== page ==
Education

The Intersection

Category archives for Education

Man, Copernicus has been kicking my butt. All the star tables, geometry, etc were turning me in to a pumpkin. So I pulled down a secondary source–Kuhn’s The Copernican Revolution–and night became day. I honestly think one of the reasons that Kuhn’s later and more famous book, The Structure of Scientific Revolutions, had such a…

Chimpanzees Are NOT Pets!

You’ve likely already seen this story all over the news: Chimp’s owner calls vicious mauling ‘freak thing’ STAMFORD, Conn. (AP) — The owner of a 200-pound chimpanzee that viciously mauled a Stamford woman calls the incident “a freak thing,” but says her pet was not a “horrible” animal. Sandra Herold told NBC’s “Today Show” in…

I’ve been thrilled at the comments I’m getting in response to my posts on Nicholaus Copernicus. See for example here. So I’ve thought of a plan to invite blog readers to join me throughout the next several months as I push through a large number of other texts like De revolutionibus. For the remainder of…

Race, Gender, And Intelligence

Over at Genetic Future, Daniel is asking whether scientists should study race and IQ. The topic is taken on in the most recent issue of Nature here and here and it’s a conversation that resurfaces now and then among various colleagues in genetics: If there might be associations between gender or race and intelligence, should…

In my last post I remarked on how “radically strange–and yet strangely modern” I expected the 1543 work that kicked off the “scientific revolution” to be. Now that I’ve read the first two books of De Revolutionibus, I can say, boy was I right. This is the first of several posts about my experience of…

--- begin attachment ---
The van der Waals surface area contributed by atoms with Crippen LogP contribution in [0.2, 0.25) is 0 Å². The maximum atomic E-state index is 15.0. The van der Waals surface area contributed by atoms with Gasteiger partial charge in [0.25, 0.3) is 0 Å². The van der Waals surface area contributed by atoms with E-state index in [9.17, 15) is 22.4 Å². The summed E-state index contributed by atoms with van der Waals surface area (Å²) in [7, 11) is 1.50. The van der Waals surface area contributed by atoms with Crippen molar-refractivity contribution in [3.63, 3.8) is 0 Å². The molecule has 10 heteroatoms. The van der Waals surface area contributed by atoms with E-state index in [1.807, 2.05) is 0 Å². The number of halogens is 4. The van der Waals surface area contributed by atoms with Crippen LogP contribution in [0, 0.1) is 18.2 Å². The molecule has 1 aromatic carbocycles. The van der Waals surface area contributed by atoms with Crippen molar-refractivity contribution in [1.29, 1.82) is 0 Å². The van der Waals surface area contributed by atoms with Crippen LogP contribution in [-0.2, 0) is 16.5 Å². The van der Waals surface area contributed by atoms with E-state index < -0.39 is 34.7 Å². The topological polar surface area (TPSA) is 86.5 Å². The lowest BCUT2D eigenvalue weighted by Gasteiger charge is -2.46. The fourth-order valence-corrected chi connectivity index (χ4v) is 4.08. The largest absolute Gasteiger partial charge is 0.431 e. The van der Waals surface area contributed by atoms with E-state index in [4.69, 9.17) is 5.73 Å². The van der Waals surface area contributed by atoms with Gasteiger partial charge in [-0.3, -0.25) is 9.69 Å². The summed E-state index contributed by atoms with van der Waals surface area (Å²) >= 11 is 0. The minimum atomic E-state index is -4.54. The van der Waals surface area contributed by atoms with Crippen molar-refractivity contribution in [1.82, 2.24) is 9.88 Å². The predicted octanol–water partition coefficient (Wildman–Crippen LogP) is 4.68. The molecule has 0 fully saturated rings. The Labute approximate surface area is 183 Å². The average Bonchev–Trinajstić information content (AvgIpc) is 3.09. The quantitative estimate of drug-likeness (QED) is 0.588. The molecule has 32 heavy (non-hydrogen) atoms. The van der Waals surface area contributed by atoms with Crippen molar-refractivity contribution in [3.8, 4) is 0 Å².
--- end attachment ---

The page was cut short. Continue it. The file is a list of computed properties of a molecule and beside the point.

Over at Science Progress, I’ve been involved in putting together not one but two items timed for Darwin Day. The first is an op-ed coauthored with my prof here at Princeton, D. Graham Burnett, who teaches Darwin. We argue for historical nuance, which leads one to reject the idea that Darwin should be considered an…

This is a post simply to ask for comment on my last three (here, here, here) as a kind of genre exercise. Each post has been about my new foray into studying the history of science here at Princeton and testing out what it’s like to be a student again. (The most insane kind of…

A Note From Sheril

I’m posting this on Sheril’s behalf, as she is in the hospital right now: Dear readers and friends in and out of the blogosphere, I am extremely appreciative for so many emails during the past week. Thanks for offering your guestrooms, travel recommendations, and road trip advice. Thank you for invitations to speak at universities…

We’re pleased to repost the latest email from ScienceDebate: Dear Friend, Last Friday you and others in the science community took action and helped to restore $3.1 billion in cuts to science that had been planned in the Senate compromise version of the stimulus bill. That was a good victory for U.S. Science, but it…

In the last post, I introduced Francis Bacon–chiefly via the New Atlantis–and described a very interesting, if ultimately perhaps too strong, feminist reaction. But it’s as though some feminists are Bacon’s only enemies. Neoconservative bioethicists, for example, see Bacon as the place where it all started to go wrong. Leon Kass, the great granddaddy of…